ProbeVue: Practical Introduction

Since the introduction of ProbeVue on AIX 6.1, IBM has supported dynamic tracing on AIX. ProbeVue is particularly suitable for online debugging and troubleshooting, as well as performance analysis and monitoring. So-called sample points in the kernel or user programs can be activated dynamically in order to collect interesting data which can then be evaluated. ProbeVue is designed to be safe to run and therefore can be used on production systems. In this introduction, ProbeVue is to be briefly introduced and it is shown how to write and start simple (Vue) programs.

How ProbeVue Works

To use ProbeVue you don’t need a special debug version of the kernel and you don’t have to adapt applications. ProbeVue can be used on any AIX kernel starting with AIX 6.1 and any binary program. As long as no probe is activated at a probe point, ProbeVue does not cost a single machine instruction overhead! Only when a probe is activated, the machine code is changed at the probe point and additional code is added to collect data. This is shown briefly using a small example with the help of the kernel debugger (kdb). The example lists the first 8 assembler instructions that are executed in the kernel when a system call is started. ProbeVue is initially not active.

# echo "dc sc_entry_etrc_point 8" | kdb -script
read vscsi_scsi_ptrs OK, ptr = 0x0
(0)> dc sc_entry_etrc_point 8
Executing dc command
sc_entry_etrc_point+000000              ori    r0,r0,0
syscall+000244           bcctrl   
.sys_call_ret+000000              ori    r0,r0,0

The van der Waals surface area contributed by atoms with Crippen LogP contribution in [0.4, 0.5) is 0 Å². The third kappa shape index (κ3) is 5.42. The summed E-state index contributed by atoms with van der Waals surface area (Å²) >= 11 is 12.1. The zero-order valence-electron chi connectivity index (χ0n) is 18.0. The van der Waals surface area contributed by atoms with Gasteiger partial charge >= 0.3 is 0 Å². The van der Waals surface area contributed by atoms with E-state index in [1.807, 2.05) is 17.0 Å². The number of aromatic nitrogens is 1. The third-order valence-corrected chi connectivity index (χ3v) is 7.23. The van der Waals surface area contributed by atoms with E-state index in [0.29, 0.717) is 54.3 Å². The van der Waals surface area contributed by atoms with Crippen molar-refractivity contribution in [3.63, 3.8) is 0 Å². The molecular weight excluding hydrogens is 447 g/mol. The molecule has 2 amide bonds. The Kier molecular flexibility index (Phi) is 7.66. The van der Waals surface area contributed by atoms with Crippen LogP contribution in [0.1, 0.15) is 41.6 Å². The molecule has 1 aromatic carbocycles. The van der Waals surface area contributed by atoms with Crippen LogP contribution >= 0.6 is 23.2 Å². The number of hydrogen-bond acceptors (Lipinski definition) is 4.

sc_exit_etrc_point+000000              ori    r0,r0,0
.sys_call_ret+000008           mfsprg    r9,SPRG1
.sys_call_ret+00000C               mr    r31,r3
.sys_call_ret+000010               ld    r3,5020(0)          5020=legacy_amr+000010
.sys_call_ret+000014               li    r5,0

End of execution for dc command
(0)> Executing q command
#

As soon as ProveVue is started and at least one system call is traced, the code in the kernel is changed dynamically:

# echo "dc sc_entry_etrc_point 8" | kdb -script
read vscsi_scsi_ptrs OK, ptr = 0x0
(0)> dc sc_entry_etrc_point 8
Executing dc command
sc_entry_etrc_point+000000                b    <.sc_entry_etrc_fixup>
syscall+000244           bcctrl   
.sys_call_ret+000000              ori    r0,r0,0
sc_exit_etrc_point+000000                b    <.sc_exit_etrc_fixup>
.sys_call_ret+000008           mfsprg    r9,SPRG1
.sys_call_ret+00000C               mr    r31,r3
.sys_call_ret+000010               ld    r3,5020(0)          5020=legacy_amr+000010
.sys_call_ret+000014               li    r5,0

End of execution for dc command
(0)> Executing q command